The community is located within Texas's 7th congressional district.[25] As of 2008 the representative is John Culberson. Since redistricting effective for the 2012 election, Neartown has been redrawn into the Texas 2nd Congressional District, served by Ted Poe.[26] The United States Postal Service operates two post offices, the University Post Office at 1319 Richmond Avenue and the River Oaks Station Post Office at 1900 West Gray Street, in Neartown.[5][27][28] The River Oaks post office sits on a 109,159 square feet (10,141.2 m2) property with a gross building area of 18,098 square feet (1,681.4 m2). In January 2009 the USPS announced that it will put the River Oaks Post Office property up for sale.[29] In October of that year the USPS announced that it, for now, will not sell the River Oaks post office.[30]

Places of interest

KHOU-TV Studios and Offices in Neartown Houston
Museums
Consulates
Radio
  • KPFT 90.1 FM, a Pacifica Radio affiliate, located at 419 Lovett Boulevard
Community
  • Houston GLBT Community Center
  • Pride Committee of Houston
Festivals
Parades
Cathedrals and Churches

Economy

The America Tower houses the headquarters of Baker Hughes; the tower hosted Continental Airlines's headquarters from 1983 to 1998

The headquarters of Baker Hughes is in the America Tower at the American General Center.[5][31] Service Corporation International has its headquarters in Neartown.[5][32]

On July 1, 1983 Continental Airlines's headquarters were located at the America Tower in Neartown, and would remain there until the relocation to Continental Center I in Downtown Houston, announced by the airline in 1997, that occurred in stages in 1998 and 1999.[33][34][35][36][37]

The studios of KHOU-TV are located along Allen Parkway in Neartown.[5][38]

Education

Colleges and universities

Neartown is home to the University of Saint Thomas.

Neartown is also close to Rice University, The University of Texas Health Science Center at Houston, the University of Houston, Texas Southern University, Houston Community College Central, and University of Houston–Downtown.

Primary and secondary education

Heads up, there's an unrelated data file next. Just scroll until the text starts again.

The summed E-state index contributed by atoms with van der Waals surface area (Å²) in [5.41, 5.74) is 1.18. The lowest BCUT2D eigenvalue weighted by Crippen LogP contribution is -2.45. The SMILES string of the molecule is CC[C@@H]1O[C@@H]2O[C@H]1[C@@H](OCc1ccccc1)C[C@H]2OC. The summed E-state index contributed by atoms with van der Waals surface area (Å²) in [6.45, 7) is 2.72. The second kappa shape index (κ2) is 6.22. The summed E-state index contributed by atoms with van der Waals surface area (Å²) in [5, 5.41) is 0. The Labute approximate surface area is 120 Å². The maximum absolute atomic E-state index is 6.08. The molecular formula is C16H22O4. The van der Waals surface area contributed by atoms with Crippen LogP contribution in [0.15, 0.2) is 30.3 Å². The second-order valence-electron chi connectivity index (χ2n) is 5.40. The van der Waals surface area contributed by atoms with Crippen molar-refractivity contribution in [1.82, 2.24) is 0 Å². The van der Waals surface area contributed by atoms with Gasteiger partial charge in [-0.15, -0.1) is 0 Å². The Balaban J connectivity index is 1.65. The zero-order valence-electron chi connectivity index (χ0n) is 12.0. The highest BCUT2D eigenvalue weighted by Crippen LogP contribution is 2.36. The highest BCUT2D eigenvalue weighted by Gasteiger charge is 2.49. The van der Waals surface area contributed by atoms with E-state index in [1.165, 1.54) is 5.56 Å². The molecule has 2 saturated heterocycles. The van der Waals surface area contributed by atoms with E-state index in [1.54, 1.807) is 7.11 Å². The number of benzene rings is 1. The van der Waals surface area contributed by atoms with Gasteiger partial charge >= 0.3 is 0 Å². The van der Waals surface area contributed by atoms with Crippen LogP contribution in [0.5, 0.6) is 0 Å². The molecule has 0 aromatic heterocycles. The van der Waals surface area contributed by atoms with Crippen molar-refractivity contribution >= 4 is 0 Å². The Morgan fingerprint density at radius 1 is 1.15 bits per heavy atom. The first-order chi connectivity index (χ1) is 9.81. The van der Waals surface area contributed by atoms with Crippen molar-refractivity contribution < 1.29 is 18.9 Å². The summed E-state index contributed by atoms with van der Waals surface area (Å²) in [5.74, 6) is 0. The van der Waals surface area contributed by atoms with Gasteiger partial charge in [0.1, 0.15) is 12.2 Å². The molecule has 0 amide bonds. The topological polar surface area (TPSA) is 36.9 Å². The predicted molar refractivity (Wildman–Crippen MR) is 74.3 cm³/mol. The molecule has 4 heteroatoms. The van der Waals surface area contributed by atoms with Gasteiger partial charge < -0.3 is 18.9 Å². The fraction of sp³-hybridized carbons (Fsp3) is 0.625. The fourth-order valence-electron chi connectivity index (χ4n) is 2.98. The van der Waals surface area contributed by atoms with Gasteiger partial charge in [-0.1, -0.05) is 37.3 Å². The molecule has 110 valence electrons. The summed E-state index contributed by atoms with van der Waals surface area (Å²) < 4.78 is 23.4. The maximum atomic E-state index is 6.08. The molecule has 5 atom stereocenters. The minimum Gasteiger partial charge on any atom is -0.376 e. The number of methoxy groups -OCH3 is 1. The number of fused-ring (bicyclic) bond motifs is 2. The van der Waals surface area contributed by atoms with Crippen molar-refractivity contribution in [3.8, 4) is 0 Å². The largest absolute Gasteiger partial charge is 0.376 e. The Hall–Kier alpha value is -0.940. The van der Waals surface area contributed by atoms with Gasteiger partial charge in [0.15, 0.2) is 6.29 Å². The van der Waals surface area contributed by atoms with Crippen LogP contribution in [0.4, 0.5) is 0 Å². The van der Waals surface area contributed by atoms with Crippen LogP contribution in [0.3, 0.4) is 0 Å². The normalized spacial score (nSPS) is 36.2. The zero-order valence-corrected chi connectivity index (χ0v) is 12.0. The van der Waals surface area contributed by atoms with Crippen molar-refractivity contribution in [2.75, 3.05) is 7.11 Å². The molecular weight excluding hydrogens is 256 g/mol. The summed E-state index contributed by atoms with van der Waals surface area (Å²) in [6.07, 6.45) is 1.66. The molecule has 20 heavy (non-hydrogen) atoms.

Public schools

Lanier Middle School serves the western half of Neartown

Pupils in Neartown are in the Houston Independent School District.[5] Neartown is divided among Trustee District IV, represented by Paula M. Harris as of 2008, Trustee District V, represented by Dianne Johnson as of 2008, and Trustee District VIII, represented by Diana Dávila as of 2008.[39]

Gregory-Lincoln Education Center (in the Fourth Ward),[40] MacGregor Elementary School,[41] Poe Elementary School (in Boulevard Oaks),[42] Wharton Elementary School (in Neartown),[43] and Wilson Elementary School (in Neartown) serve separate sections of Neartown.[44]

Pupils in Neartown reside within the boundaries of three middle-school attendance areas. Lanier Middle School (in Neartown), Ryan Middle School (in the Third Ward), and Gregory-Lincoln Education Center serve separate sections of Neartown.[45][46][47] All Neartown area pupils are zoned to Lamar High School in Upper Kirby.[48] High School for the Performing and Visual Arts, a magnet high school, is in Montrose.

Histories of schools

For a period, Montrose Elementary School was in Neartown.[49] Southmore Elementary School opened in 1921, Wilson in 1925, Lanier in 1926, Poe in 1928, and Wharton in 1929. Southmore was renamed MacGregor Elementary School in 1930 and Lamar opened in 1937. Ryan opened in 1958 after Yates High School moved to a new campus. Gregory-Lincoln opened in 1966 and uts current facility opened in 2007.[3][50] Before the start of the 2009–2010 school year J. Will Jones, which formerly served a section of Neartown,[51] was consolidated into Blackshear Elementary School, a campus in the Third Ward.[52][53] During its final year of enrollment J. Will Jones had more students than Blackshear. Many J. Will Jones parents referred to Blackshear as "that prison school" and said that they will not send their children to Blackshear.[54]

Gallery of public schools